Dear Mr. President,

Welcome to Utah.

We hope you will enjoy your brief visit to our state Monday, meeting with our elected officials and, we have been led to understand, making those officeholders very happy by announcing that large swaths of Utah’s unique and beautiful public lands will be removed from their current status as national monuments.

Here is what we want to know about that: Why?

What possible reason could there be for cutting the size of the Grand Staircase-Escalante National Monument in half and reducing the new Bears Ears National Monument to two small slivers of the land preserved just last year by your predecessor?

The land is owned by the federal government and held in trust for, legally, all the people of the United States and, morally, all the people of the world. Much of it is possessed of remarkable natural beauty and, especially in the case of Bears Ears, is held sacred by the Navajo and other Native American nations. Taking back the prize that those native peoples worked on, so long and so hard, will of course be seen as nothing more than a gratuitous slap in their face.

In the 20 years of its existence, meanwhile, Grand Staircase has inspired the growth of numerous small businesses that have have come to thrive by serving the many tourists who journey there from around the globe. Changing the status quo that those livelihoods have been based on serves no purpose.

We know what you have been told about these monuments and their history. Some of it is true.

The creation of the Grand Staircase monument was indeed sprung upon the people of Utah, and their elected officials, by the Clinton administration in what, to all appearances, was a pander to environmentally minded voters — in Arizona.

But arguments that the designation devastated the local economy are without merit. There is no profitable market for the coal that lies there. Not in a world where the dirty fuel is rapidly losing its free-market value. And, as we said, the eco-tourist-based economy that has sprung up in and around the monument does not deserve this blow.

And you have doubtless heard at great length about how the process leading up to the designation of Bears Ears has split the community and that not even all the Navajo in the area supported it. But the duly elected representatives of five nations officially back the monument, and those who felt otherwise had years of process and public hearings to make their wishes known.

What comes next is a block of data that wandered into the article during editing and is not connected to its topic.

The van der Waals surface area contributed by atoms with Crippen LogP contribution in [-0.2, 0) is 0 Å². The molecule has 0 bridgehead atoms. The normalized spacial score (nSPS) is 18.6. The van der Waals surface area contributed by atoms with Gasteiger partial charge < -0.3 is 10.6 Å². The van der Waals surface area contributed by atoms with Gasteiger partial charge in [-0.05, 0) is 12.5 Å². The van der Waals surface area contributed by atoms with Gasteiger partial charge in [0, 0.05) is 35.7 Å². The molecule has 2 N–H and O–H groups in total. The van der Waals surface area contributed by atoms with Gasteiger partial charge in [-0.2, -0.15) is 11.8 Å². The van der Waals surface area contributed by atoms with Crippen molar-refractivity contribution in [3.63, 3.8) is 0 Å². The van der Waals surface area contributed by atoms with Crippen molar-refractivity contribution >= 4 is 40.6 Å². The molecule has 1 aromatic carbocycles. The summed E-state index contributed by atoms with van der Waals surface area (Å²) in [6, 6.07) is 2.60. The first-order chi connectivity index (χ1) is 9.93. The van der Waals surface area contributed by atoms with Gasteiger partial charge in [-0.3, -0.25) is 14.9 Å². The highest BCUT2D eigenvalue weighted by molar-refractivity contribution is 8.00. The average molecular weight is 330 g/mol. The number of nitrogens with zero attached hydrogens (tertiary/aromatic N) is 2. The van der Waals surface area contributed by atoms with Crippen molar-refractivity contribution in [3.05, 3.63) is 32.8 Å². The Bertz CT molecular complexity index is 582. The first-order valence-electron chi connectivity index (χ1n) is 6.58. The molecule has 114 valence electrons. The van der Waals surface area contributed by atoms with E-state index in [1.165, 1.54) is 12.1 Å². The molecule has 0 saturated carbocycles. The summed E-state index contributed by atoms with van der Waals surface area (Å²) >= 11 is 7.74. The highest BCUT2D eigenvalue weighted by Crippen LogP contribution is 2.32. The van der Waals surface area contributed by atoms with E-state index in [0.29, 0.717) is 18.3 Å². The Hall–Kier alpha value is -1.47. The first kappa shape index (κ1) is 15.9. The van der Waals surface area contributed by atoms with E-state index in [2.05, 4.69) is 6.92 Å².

If there were great untapped resources — oil, gas, coal, grazing allotments — that had been taken off the table by the designations, this might be a different argument. But there are not.

Even under monument status, both areas do and will provide opportunities for responsible mineral extraction and grazing. It would just need to be done carefully, in ways that do not overwhelm the larger, and eternal, spiritual, aesthetic and restorative value of the land.

Any responsible, humane and long-term view of Grand Staircase-Escalante and Bears Ears national monuments should lead to the conclusion that there is nothing to be gained, and potentially much to be lost, by removing their designations. And even if you do, Mr. President, the matter will immediately, and for years to come, be tied up in court, wasting much time and money that could have been spent truly protecting the land and improving the lives of both those who live near it and those who will benefit, even if they never go there, from having it protected for future generations.

Utah is a public lands state, Mr. President. Even those leaders who oppose these monuments know that, and often express great pride in our national parks and forests. Yet those same leaders have wasted millions in taxpayer dollars in pointless lawsuits that deny that same aspect of our state. And they have ruined more economic activity than they have created, running off the Outdoor Retailers conventions and alienating the most prominent of the recreation entrepenures.

Your duty, Mr. President, is to protect the natural beauty of our state. Not to put it under glass, untouchable. But to preserve it for all time.

Thank you.